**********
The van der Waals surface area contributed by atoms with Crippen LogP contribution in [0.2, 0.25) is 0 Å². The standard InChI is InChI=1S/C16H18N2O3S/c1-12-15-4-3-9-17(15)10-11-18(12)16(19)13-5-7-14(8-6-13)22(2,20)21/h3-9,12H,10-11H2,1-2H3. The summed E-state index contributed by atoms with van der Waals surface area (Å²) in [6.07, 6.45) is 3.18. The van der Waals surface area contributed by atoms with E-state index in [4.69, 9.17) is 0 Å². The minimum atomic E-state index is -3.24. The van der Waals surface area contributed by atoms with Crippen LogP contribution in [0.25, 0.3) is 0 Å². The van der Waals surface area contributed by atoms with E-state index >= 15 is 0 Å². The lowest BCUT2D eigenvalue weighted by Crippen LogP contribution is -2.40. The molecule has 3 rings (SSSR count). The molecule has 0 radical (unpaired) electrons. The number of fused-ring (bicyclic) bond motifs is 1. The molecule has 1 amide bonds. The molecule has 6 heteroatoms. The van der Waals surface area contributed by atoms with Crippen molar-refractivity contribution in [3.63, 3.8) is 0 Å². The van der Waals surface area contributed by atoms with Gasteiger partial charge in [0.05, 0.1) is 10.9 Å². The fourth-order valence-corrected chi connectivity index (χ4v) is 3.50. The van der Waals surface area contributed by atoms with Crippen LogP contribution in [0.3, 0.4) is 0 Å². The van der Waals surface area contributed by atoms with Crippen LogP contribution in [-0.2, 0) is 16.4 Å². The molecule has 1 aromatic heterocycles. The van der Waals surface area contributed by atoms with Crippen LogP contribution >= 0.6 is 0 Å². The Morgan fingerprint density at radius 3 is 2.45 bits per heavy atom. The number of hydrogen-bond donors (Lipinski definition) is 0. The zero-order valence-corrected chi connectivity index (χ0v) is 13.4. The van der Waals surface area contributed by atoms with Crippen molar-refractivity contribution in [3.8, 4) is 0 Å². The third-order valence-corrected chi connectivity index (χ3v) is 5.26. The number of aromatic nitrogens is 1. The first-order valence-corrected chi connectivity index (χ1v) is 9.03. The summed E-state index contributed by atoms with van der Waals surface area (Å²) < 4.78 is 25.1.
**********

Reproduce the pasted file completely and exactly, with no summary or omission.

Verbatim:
The van der Waals surface area contributed by atoms with Crippen LogP contribution in [0.2, 0.25) is 0 Å². The standard InChI is InChI=1S/C16H18N2O3S/c1-12-15-4-3-9-17(15)10-11-18(12)16(19)13-5-7-14(8-6-13)22(2,20)21/h3-9,12H,10-11H2,1-2H3. The summed E-state index contributed by atoms with van der Waals surface area (Å²) in [6.07, 6.45) is 3.18. The van der Waals surface area contributed by atoms with E-state index in [4.69, 9.17) is 0 Å². The minimum atomic E-state index is -3.24. The van der Waals surface area contributed by atoms with Crippen LogP contribution in [0.25, 0.3) is 0 Å². The van der Waals surface area contributed by atoms with E-state index >= 15 is 0 Å². The lowest BCUT2D eigenvalue weighted by Crippen LogP contribution is -2.40. The molecule has 3 rings (SSSR count). The molecule has 0 radical (unpaired) electrons. The number of fused-ring (bicyclic) bond motifs is 1. The molecule has 1 amide bonds. The molecule has 6 heteroatoms. The van der Waals surface area contributed by atoms with Crippen molar-refractivity contribution in [3.63, 3.8) is 0 Å². The van der Waals surface area contributed by atoms with Gasteiger partial charge in [0.05, 0.1) is 10.9 Å². The fourth-order valence-corrected chi connectivity index (χ4v) is 3.50. The van der Waals surface area contributed by atoms with Crippen LogP contribution in [0.3, 0.4) is 0 Å². The van der Waals surface area contributed by atoms with Crippen LogP contribution in [-0.2, 0) is 16.4 Å². The molecule has 1 aromatic heterocycles. The van der Waals surface area contributed by atoms with Crippen LogP contribution >= 0.6 is 0 Å². The Morgan fingerprint density at radius 3 is 2.45 bits per heavy atom. The number of hydrogen-bond donors (Lipinski definition) is 0. The zero-order valence-corrected chi connectivity index (χ0v) is 13.4. The van der Waals surface area contributed by atoms with Crippen molar-refractivity contribution in [3.8, 4) is 0 Å². The third-order valence-corrected chi connectivity index (χ3v) is 5.26. The number of aromatic nitrogens is 1. The first-order valence-corrected chi connectivity index (χ1v) is 9.03. The summed E-state index contributed by atoms with van der Waals surface area (Å²) < 4.78 is 25.1.